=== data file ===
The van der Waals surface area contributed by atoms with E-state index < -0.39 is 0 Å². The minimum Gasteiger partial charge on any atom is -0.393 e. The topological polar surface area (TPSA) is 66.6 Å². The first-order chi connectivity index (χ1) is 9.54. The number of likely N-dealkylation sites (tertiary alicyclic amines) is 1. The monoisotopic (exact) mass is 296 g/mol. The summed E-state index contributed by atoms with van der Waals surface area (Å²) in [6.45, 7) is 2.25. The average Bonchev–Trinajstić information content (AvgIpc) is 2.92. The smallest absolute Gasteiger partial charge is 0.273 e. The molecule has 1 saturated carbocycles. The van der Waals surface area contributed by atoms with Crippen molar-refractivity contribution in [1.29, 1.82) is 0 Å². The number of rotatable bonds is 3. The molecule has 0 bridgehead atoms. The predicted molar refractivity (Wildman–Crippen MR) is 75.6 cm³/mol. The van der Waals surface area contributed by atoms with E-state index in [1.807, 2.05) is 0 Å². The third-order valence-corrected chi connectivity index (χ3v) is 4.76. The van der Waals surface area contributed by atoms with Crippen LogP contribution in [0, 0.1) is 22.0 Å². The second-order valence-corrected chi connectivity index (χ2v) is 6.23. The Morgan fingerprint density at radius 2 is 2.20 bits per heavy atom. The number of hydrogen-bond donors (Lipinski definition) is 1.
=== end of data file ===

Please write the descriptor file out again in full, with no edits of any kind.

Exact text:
The van der Waals surface area contributed by atoms with E-state index < -0.39 is 0 Å². The minimum Gasteiger partial charge on any atom is -0.393 e. The topological polar surface area (TPSA) is 66.6 Å². The first-order chi connectivity index (χ1) is 9.54. The number of likely N-dealkylation sites (tertiary alicyclic amines) is 1. The monoisotopic (exact) mass is 296 g/mol. The summed E-state index contributed by atoms with van der Waals surface area (Å²) in [6.45, 7) is 2.25. The average Bonchev–Trinajstić information content (AvgIpc) is 2.92. The smallest absolute Gasteiger partial charge is 0.273 e. The molecule has 1 saturated carbocycles. The van der Waals surface area contributed by atoms with Crippen molar-refractivity contribution in [1.29, 1.82) is 0 Å². The number of rotatable bonds is 3. The molecule has 0 bridgehead atoms. The predicted molar refractivity (Wildman–Crippen MR) is 75.6 cm³/mol. The van der Waals surface area contributed by atoms with E-state index in [1.807, 2.05) is 0 Å². The third-order valence-corrected chi connectivity index (χ3v) is 4.76. The van der Waals surface area contributed by atoms with Crippen LogP contribution in [0, 0.1) is 22.0 Å². The second-order valence-corrected chi connectivity index (χ2v) is 6.23. The Morgan fingerprint density at radius 2 is 2.20 bits per heavy atom. The number of hydrogen-bond donors (Lipinski definition) is 1.